Self-amplifying RNA vaccines

Vaccination Vaccines are a triumph of medicine and science – but is the pipeline running dry? What about all those viruses we have not been able to make effective vaccines against – HIV, RSV, Ebola, etc? DNA vaccines have generally proved to be disappointing in clinical trials. This interesting new paper in PNAS suggests possible future strategies.

 

Nonviral delivery of self-amplifying RNA vaccines. PNAS USA 20 August2012, doi: 10.1073/pnas.12093671
Despite more than two decades of research and development on nucleic acid vaccines, there is still no commercial product for human use. Taking advantage of the recent innovations in systemic delivery of short interfering RNA (siRNA) using lipid nanoparticles (LNPs), we developed a self-amplifying RNA vaccine. Here we show that nonviral delivery of a 9-kb self-amplifying RNA encapsulated within an LNP substantially increased immunogenicity compared with delivery of unformulated RNA. This unique vaccine technology was found to elicit broad, potent, and protective immune responses, that were comparable to a viral delivery technology, but without the inherent limitations of viral vectors. Given the many positive attributes of nucleic acid vaccines, our results suggest that a comprehensive evaluation of nonviral technologies to deliver self-amplifying RNA vaccines is warranted.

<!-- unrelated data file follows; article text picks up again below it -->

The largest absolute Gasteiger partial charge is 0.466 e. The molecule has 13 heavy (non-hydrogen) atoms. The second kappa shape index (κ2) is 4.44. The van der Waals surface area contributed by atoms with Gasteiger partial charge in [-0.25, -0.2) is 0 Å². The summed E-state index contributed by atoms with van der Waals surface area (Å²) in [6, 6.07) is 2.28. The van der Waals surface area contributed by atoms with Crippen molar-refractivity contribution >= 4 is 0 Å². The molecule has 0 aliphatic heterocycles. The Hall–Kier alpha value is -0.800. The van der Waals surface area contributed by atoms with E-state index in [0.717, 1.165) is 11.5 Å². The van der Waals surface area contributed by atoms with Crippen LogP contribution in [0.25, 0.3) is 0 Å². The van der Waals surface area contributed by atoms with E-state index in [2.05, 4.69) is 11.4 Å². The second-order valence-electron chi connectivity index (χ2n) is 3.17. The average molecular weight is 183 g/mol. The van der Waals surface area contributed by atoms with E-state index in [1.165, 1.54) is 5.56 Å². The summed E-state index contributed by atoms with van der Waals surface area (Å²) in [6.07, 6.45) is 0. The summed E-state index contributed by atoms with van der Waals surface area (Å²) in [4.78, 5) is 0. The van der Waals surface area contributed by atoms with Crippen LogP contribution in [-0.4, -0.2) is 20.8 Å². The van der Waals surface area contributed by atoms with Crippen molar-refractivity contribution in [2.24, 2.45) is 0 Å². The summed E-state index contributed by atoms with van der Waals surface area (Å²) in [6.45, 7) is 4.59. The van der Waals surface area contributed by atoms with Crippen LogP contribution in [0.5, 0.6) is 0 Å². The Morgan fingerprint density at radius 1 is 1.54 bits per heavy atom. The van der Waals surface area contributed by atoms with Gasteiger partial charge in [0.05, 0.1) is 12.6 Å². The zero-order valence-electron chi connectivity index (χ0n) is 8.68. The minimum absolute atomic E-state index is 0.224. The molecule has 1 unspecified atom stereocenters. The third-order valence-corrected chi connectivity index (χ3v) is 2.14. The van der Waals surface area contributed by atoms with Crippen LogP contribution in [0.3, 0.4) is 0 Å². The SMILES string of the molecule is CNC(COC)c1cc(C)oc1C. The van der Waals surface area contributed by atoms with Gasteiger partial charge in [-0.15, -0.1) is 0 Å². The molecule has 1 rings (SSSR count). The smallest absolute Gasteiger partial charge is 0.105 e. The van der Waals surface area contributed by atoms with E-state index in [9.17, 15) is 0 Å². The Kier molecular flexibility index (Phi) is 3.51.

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3 Responses to Self-amplifying RNA vaccines

  1. Ed Rybicki says:

    …so: liposomes to deliver what amounts to a viral RNA that can’t make particles? OK…this is new, how??

  2. Ed Rybicki says:

    …and having seen the paper, I note:
    “The RNA was produced in vitro by an enzymatic transcription reaction from a linear pDNA template using a T7 RNA polymerase, thereby avoiding safety concerns and complex manufacturing issues associated with cell culture production of live viral vaccines, recombinant subunit proteins, and viral vectors.”
    Yes: and making the delivery SOOOOOOO incredibly expensive as to be totally impractical for any purposes other than a proof of concept – and it really isn’t anything newer than the old Alphavax VEE vector, dressed up with in vitro-synthesised RNA and liposomes.
    So thanks for the paper, Alan, but as far as a vaccine goes – FAIL!!!

  3. AJ Cann says:

    Surely the fact that it’s not just a transcription system to make particles is new?

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